Definition of up in arms in English:

up in arms

phrase

  • Protesting vigorously about something.

    ‘teachers are up in arms about new school tests’
    • ‘Angry farmers are up in arms after plans to build a new livestock market were thrown out.’
    • ‘At the other extreme, Manchester United fans are up in arms at the idea of Malcolm Glazer buying their club and running it as a business.’
    • ‘Angry residents are up in arms following new proposals to build 14 flats on a former petrol station site in Rawdon.’
    • ‘Why aren't the liberal classes up in arms about Zimbabwe and Darfur?’
    • ‘Traders in Havefordwest's top of town are up in arms at the lack of notice given to them over the closure of Market Street to traffic.’
    • ‘People are up in arms about Amazon being awarded a patent for their affiliates program.’
    • ‘Now, the Labour Party is up in arms against a Thatcher state funeral.’
    • ‘Angry residents are up in arms over a proposal to site a giant mobile phone mast near their homes.’
    • ‘The greens are up in arms against allowing construction so close to lakes.’
    • ‘A lot of Christians are up in arms about this, and for once I agree with them, at least in part.’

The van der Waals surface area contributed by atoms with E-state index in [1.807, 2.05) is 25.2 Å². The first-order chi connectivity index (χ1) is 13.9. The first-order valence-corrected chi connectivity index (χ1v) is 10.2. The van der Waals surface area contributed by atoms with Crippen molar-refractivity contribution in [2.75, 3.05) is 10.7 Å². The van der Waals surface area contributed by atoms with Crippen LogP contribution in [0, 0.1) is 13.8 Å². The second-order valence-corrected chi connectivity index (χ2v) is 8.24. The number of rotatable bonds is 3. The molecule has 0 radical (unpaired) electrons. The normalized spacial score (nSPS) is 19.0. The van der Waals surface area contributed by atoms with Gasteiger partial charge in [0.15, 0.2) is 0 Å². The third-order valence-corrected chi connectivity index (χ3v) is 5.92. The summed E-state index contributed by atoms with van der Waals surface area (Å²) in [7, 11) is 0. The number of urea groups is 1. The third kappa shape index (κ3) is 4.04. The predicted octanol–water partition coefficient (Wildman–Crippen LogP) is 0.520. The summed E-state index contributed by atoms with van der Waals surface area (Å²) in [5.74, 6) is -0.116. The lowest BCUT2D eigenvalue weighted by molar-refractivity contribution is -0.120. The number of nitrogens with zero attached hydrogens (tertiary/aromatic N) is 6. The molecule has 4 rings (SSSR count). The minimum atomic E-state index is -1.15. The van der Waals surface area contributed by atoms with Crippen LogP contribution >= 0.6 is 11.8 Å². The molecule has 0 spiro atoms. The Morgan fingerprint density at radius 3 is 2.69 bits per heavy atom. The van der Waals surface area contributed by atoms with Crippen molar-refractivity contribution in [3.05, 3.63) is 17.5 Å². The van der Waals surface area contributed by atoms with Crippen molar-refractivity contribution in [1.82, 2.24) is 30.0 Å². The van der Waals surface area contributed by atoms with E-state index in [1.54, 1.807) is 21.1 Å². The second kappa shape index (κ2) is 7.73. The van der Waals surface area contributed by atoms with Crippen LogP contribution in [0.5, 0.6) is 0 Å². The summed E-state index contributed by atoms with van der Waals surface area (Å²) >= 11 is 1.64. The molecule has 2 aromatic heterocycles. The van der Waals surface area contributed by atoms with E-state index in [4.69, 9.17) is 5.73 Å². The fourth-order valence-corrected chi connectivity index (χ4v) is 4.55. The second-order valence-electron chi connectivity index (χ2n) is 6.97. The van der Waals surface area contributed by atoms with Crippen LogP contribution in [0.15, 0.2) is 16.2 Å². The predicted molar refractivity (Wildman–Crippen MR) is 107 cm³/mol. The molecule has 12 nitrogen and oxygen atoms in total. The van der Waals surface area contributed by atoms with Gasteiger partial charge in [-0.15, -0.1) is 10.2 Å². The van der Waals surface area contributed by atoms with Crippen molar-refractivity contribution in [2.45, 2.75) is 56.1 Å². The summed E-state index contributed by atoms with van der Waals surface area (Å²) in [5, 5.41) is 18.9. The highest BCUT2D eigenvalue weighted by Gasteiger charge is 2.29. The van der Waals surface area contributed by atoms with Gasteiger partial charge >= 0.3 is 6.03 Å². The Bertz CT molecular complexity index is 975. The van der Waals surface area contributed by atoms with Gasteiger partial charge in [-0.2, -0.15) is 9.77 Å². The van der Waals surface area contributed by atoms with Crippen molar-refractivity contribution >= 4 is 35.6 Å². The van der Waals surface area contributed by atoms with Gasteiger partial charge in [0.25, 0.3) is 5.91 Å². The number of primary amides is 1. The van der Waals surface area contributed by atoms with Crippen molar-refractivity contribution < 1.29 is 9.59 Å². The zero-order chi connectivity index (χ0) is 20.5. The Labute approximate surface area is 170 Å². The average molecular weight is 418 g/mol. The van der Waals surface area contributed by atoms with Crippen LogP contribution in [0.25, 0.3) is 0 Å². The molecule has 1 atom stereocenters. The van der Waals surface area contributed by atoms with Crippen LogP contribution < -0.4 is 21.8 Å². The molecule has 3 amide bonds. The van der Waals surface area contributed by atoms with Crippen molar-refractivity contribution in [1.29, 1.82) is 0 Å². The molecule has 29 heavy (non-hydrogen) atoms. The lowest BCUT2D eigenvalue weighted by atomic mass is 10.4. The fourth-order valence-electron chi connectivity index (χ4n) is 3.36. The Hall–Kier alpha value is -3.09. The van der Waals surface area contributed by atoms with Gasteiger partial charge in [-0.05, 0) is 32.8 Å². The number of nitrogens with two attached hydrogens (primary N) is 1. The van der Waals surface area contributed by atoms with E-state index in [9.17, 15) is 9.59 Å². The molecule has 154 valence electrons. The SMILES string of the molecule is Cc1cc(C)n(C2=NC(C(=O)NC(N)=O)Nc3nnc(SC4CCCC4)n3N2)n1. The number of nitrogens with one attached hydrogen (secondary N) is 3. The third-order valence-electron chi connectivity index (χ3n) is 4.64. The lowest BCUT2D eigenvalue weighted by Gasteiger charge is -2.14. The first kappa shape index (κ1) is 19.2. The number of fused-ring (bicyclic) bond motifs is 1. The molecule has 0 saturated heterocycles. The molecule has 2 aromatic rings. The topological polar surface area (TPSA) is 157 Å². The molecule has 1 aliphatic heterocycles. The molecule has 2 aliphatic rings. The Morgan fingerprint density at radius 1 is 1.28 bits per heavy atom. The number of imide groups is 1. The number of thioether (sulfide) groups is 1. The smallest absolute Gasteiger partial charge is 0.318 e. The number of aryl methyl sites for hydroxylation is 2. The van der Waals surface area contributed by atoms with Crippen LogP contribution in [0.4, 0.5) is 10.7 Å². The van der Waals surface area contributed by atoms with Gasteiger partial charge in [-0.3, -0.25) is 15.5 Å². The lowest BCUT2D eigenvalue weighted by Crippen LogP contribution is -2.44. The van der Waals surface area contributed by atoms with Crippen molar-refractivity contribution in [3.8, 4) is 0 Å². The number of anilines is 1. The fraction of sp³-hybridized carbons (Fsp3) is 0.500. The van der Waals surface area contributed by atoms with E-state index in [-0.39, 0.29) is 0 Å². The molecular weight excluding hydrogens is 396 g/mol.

• ‘Angry residents are up in arms after railway engineering works caused sleepless nights.’
    • ‘Portlaoise town councillors are up in arms over what they perceive as a diminution of the powers of the town council.’
    • ‘Parents and teachers are up in arms over whether a peace banner is political, and whether peace should be promoted in schools.’
    • ‘This is why many are up in arms to defend their interests, with others willing to go all the way in their call for reform and change.’
    • ‘Residents and parents who reside on the Mountain Road are up in arms over the dangers posed by speeding traffic.’
    • ‘Angry road hauliers in Laois are up in arms about the costs associated with their businesses.’
    • ‘Punters who had backed the horse were, with good reason, up in arms.’
    • ‘Residents in Willington are up in arms over a building development plan which, they say, will triple the size of the village.’
    • ‘Activists are up in arms over a Bush proposal to allow nuclear reactors in spacecraft.’
    • ‘The residents of Castledermot continue to be up in arms over plans to turn an area of the village known as The Green into a car park.’
    irate, annoyed, cross, vexed, irritated, exasperated, indignant, aggrieved, irked, piqued, displeased, provoked, galled, resentful
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